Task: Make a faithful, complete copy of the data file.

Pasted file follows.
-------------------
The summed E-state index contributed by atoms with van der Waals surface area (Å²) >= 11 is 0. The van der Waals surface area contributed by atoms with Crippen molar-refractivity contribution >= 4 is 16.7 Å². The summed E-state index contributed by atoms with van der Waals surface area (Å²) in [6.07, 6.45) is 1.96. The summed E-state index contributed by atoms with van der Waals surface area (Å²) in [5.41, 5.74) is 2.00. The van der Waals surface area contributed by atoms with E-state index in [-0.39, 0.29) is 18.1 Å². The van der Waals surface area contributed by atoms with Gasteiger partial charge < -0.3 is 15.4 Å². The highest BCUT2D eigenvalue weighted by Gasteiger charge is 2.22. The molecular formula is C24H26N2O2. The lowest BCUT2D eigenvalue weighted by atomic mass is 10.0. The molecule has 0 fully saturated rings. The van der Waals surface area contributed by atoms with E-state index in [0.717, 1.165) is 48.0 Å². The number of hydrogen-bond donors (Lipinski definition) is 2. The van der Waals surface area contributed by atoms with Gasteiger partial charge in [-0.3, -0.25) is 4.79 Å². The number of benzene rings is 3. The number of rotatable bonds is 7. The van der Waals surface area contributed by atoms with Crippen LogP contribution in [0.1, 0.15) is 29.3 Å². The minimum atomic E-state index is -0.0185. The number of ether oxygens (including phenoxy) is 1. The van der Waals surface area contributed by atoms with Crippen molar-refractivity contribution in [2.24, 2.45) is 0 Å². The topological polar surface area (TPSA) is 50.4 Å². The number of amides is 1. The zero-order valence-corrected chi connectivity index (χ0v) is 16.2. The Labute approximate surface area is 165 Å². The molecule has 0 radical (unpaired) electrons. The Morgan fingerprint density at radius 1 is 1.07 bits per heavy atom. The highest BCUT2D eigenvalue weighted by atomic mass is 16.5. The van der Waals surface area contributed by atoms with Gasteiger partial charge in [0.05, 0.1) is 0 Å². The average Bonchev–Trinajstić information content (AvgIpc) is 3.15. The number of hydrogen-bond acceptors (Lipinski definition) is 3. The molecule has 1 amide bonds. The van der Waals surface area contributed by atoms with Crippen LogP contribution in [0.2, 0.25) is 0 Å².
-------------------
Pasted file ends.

The summed E-state index contributed by atoms with van der Waals surface area (Å²) >= 11 is 0. The van der Waals surface area contributed by atoms with Crippen molar-refractivity contribution >= 4 is 16.7 Å². The summed E-state index contributed by atoms with van der Waals surface area (Å²) in [6.07, 6.45) is 1.96. The summed E-state index contributed by atoms with van der Waals surface area (Å²) in [5.41, 5.74) is 2.00. The van der Waals surface area contributed by atoms with E-state index in [-0.39, 0.29) is 18.1 Å². The van der Waals surface area contributed by atoms with Gasteiger partial charge < -0.3 is 15.4 Å². The highest BCUT2D eigenvalue weighted by Gasteiger charge is 2.22. The molecular formula is C24H26N2O2. The lowest BCUT2D eigenvalue weighted by atomic mass is 10.0. The molecule has 0 fully saturated rings. The van der Waals surface area contributed by atoms with E-state index in [0.717, 1.165) is 48.0 Å². The number of hydrogen-bond donors (Lipinski definition) is 2. The van der Waals surface area contributed by atoms with Gasteiger partial charge in [-0.3, -0.25) is 4.79 Å². The number of benzene rings is 3. The number of rotatable bonds is 7. The van der Waals surface area contributed by atoms with Crippen LogP contribution in [0.1, 0.15) is 29.3 Å². The minimum atomic E-state index is -0.0185. The number of ether oxygens (including phenoxy) is 1. The van der Waals surface area contributed by atoms with Crippen molar-refractivity contribution in [2.24, 2.45) is 0 Å². The topological polar surface area (TPSA) is 50.4 Å². The number of amides is 1. The zero-order valence-corrected chi connectivity index (χ0v) is 16.2. The Labute approximate surface area is 165 Å². The molecule has 0 radical (unpaired) electrons. The Morgan fingerprint density at radius 1 is 1.07 bits per heavy atom. The highest BCUT2D eigenvalue weighted by atomic mass is 16.5. The van der Waals surface area contributed by atoms with Gasteiger partial charge in [0.05, 0.1) is 0 Å². The average Bonchev–Trinajstić information content (AvgIpc) is 3.15. The number of hydrogen-bond acceptors (Lipinski definition) is 3. The molecule has 1 amide bonds. The van der Waals surface area contributed by atoms with Crippen LogP contribution in [0.2, 0.25) is 0 Å².